Did you see the vision of Adam Gilchrist hugging his old adversary Brian Lara in the commentary box last week? After the Windies had won a remarkable Test match, winding back the clock to beat Australia for the first time in 20 something years.
The West Indian legend couldn’t contain himself, nor could “Gilly” who was swept away in the moment as hero rookie fast bowler Shamar Joseph sprinted to the boundary line, “aeroplane style”, having cleaned up the Aussie tail to secure victory.
What a moment.
At one level, I’m surprised some muppet on social media hasn’t singled Gilly out, chastised him for being “unAustralian”, for sharing in the Windies’ shock success so publicly.
It would have been a sad indictment on humanity if they did.
For mine, Joseph gliding across the Gabba turf to that boundary that was one of the best moments cricket in any form has served up in the past decade, a moment where the good of the game came before any international rivalry or one-upmanship. And two of the true greats embraced in celebration.
Beyond being a good mate of Lara’s, the empathetic Gilchrist grasped the full gravity of the occasion. Sure, he would have liked to see Australia win – again – but he understood how important that victory was, not just for the Windies, but the health of the game worldwide.
For elite sport to be at its most absorbing, it needs true contests. Traditional rivalries are not enough, not when one of the rivals is getting belted year in year out.
Think Bledisloe Cup. Twenty years ago, rugby fans frothed at the mouth in anticipation of the annual trans-Tasman arm wrestle. For a good period, the Wallabies even had the “All Blicks” measure.
Now, prior to Bledisloe Cup matches, we’re checking Sportsbet for the points start…”plus 28.5…do you reckon we can hang on with that…?” No wonder there are now times when rugby supporters, once rusted-on advocates, aren’t even aware the Tests are being played.
That’s not to beat up on rugby – the same dynamics apply to every sport. State of Origin rugby league …. how good was it when the Maroons smashed NSW to win eight series in a row… and 11 times in 12 years? That depends who you ask.
The diehard Qld fans probably – certainly – loved it, but for many others, the series lost its lustre. If you can, set aside supporter bias just for a moment and ask the question – what would you prefer to watch – 18-16, decided in the 79thminute, or 36-4, decided in the 30th?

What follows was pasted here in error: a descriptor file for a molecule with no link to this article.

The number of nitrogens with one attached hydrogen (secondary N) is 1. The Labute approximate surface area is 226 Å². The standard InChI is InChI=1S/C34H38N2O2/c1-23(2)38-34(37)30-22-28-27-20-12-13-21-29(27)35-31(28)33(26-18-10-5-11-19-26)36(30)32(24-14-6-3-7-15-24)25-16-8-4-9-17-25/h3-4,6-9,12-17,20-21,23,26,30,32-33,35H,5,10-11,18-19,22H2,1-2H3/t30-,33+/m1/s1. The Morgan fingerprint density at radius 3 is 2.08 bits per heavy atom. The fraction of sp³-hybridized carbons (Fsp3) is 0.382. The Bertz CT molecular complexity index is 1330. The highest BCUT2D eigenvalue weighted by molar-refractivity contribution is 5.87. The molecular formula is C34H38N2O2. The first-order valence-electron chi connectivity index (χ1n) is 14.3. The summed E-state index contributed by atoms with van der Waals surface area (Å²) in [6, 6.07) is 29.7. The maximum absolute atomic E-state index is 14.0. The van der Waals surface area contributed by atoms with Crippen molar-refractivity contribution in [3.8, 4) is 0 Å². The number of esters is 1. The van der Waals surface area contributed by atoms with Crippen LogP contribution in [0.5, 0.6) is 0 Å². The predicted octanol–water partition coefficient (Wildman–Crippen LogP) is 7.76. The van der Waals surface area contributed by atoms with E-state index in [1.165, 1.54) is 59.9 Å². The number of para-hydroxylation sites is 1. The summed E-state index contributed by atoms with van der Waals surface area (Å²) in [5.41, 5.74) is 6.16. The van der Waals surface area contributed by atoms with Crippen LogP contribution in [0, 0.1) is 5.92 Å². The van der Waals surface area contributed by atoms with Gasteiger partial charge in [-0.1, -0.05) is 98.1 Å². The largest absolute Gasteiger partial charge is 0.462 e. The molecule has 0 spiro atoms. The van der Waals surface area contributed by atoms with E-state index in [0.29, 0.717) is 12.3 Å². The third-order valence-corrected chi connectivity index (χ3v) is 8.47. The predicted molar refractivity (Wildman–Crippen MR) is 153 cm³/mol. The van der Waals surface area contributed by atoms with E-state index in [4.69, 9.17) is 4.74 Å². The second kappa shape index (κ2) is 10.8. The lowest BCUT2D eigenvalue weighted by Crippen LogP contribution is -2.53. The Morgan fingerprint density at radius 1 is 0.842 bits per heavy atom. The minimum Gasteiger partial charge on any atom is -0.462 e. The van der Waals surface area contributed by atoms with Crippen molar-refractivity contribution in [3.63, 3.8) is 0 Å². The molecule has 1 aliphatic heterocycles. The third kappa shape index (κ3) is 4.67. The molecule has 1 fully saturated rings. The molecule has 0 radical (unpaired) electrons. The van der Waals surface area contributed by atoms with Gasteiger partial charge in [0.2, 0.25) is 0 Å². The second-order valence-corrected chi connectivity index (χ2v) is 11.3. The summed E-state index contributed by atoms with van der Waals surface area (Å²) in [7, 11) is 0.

Down at Rod Laver Arena in Melbourne, I question why we were a little more invested in the final of the Australian Open tennis this year. Could it have had something to do with Djokovic not being involved? Perhaps that’s unfair, but wasn’t it refreshing to see new blood angling for the crown – an Italian red head we knew nothing about up against a wiry Russian who had fallen short a couple of times before. Either winning was a better result than the Joker – as masterful he has been for an extraordinarily long time – he’s hard to warm to.
For all the turmoil in world golf at the moment – the establishment v the Saudi oil money – the tournaments are still interesting because each week, we’ve got bugger all idea who’s going to win.
In the first month of the US PGA tour season, the tournaments have been won by a reformed alcoholic, a recovering alcoholic, and a rookie Frenchman nobody has ever heard of. Wonderful “human” stories where doggedly determined individuals have overcome adversity and presided, despite the odds stacked against them.
“The glorious uncertainty of sport” – there’s a reason the phrase is trotted out so regularly by sports broadcasters. We need to be kept guessing. Do we enjoy sitting through two hours of a murder mystery movie, if we’ve found out “who dunnit” in the 8th minute? No so much.
We’re looking for ebbs and flows, twists and turns. Going back to the bookies (the cornerstone of sport today – how did we ever cope without them?) the West Indies weren’t favoured to win until Australia had lost their eighth wicket. And even then it was neck and neck. Early in the test the Windies were 156-1 – in a two horse race. That’s not ebbing and flowing – that’s flood gates opening.
Better still, the back story of the young bloke who triggered the deluge – Shamar Joesph. Prior to the start of the Gabba Test, the 24 year-old quick had never even held a pink cricket ball, let alone bowled one.
It wasn’t that long ago, Joseph was bowling scuffed balls wrapped in masking tape, playing social cricket in overgrown fields in Guyana, during the week, working as a security guard on a construction side, or helping his father and old brother cut down logs.
That’s when elite sport is in its absolute prime – when it’s serving up stories like that.
As we know, one swallow doesn’t make a summer, which is why we shouldn’t get too carried away with one shock Test victory, but the Gabba result was an enticing reminder of how good it would be to have the one-time Calypso Kings back among the elite of world cricket.
When they played, and we didn’t know who was going to win.